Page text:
Reference : Identification and Validation of the Methylated TWIST1 and NID2 Genes through Real-Ti...
Scientific journals : Article
Human health sciences : Urology & nephrology Human health sciences : Oncology
Identification and Validation of the Methylated TWIST1 and NID2 Genes through Real-Time Methylation-Specific Polymerase Chain Reaction Assays for the Noninvasive Detection of Primary Bladder Cancer in Urine Samples.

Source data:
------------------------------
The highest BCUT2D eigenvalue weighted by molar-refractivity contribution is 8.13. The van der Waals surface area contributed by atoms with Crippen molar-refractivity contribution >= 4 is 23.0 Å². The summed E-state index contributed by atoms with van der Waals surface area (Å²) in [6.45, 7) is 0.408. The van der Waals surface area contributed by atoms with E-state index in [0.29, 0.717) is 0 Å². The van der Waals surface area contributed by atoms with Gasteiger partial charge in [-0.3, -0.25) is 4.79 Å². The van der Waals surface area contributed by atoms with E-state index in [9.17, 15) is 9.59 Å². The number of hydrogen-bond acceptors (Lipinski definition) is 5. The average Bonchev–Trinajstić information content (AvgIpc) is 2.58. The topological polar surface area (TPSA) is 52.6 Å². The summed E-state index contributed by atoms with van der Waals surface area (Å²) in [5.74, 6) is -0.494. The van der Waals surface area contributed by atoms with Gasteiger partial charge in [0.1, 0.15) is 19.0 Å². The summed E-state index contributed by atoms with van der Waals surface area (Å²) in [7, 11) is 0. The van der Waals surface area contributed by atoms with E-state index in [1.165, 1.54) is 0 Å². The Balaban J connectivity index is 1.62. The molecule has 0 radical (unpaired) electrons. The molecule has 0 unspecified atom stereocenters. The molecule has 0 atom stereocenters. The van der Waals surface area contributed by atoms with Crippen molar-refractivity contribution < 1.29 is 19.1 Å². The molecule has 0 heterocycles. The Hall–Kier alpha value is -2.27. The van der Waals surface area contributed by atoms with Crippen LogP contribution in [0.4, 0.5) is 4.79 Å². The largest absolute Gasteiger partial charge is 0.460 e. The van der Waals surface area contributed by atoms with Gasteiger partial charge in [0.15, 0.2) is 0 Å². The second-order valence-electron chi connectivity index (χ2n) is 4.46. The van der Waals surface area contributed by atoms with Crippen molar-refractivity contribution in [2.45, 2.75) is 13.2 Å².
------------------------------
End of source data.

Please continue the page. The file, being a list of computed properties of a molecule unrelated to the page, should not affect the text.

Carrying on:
[en] BACKGROUND: Accumulating evidence suggests that DNA methylation markers could serve as sensitive and specific cancer biomarkers. OBJECTIVE: To determine whether a panel of methylated genes would have the potential to identify primary bladder cancer (BCa) in voided urine samples. DESIGN, SETTING, AND PARTICIPANTS: A pharmacologic unmasking reexpression analysis in BCa cell lines was initially undertaken to unveil candidate methylated genes, which were then evaluated in methylation-specific polymerase chain reaction (MSP) assays performed on DNA extracted from noncancerous and cancerous bladder tissues. The most frequently methylated genes in cancerous tissues, with 100% specificity, were retained for subsequent MSP analysis in DNA extracted from urine samples to build and validate a panel of potential methylated gene markers. Urine samples were prospectively collected at three urologic centres from patients with histologically proven BCa and processed for use in real-time MSP and cytologic analysis. Patients with nonmalignant urologic disorders were included as controls. MEASUREMENTS: A urine sample was classified as valid when >/=10 copies of the gene encoding ss-actin were measured in the urine sediment genomic DNA. Sensitivity, specificity, and predictive values of the MSP and cytology tests were assessed and compared. RESULTS AND LIMITATIONS: MSP assays performed on 466 of the 496 (94%) valid urine samples identified two genes, TWIST1 and NID2, that were frequently methylated in urine samples collected from BCa patients, including those with early-stage and low-grade disease. The sensitivity of this two-gene panel (90%) was significantly better than that of cytology (48%), with comparable specificity (93% and 96%, respectively). The positive predictive value and negative predictive value of the two-gene panel was 86% and 95%, respectively. CONCLUSIONS: Detection of the methylated TWIST1 and NID2 genes in urine sediments using MSP provides a highly (>/=90%) sensitive and specific, noninvasive approach for detecting primary BCa. TRIAL REGISTRATION: BlCa-001 study - EudraCt 2006-003303-40.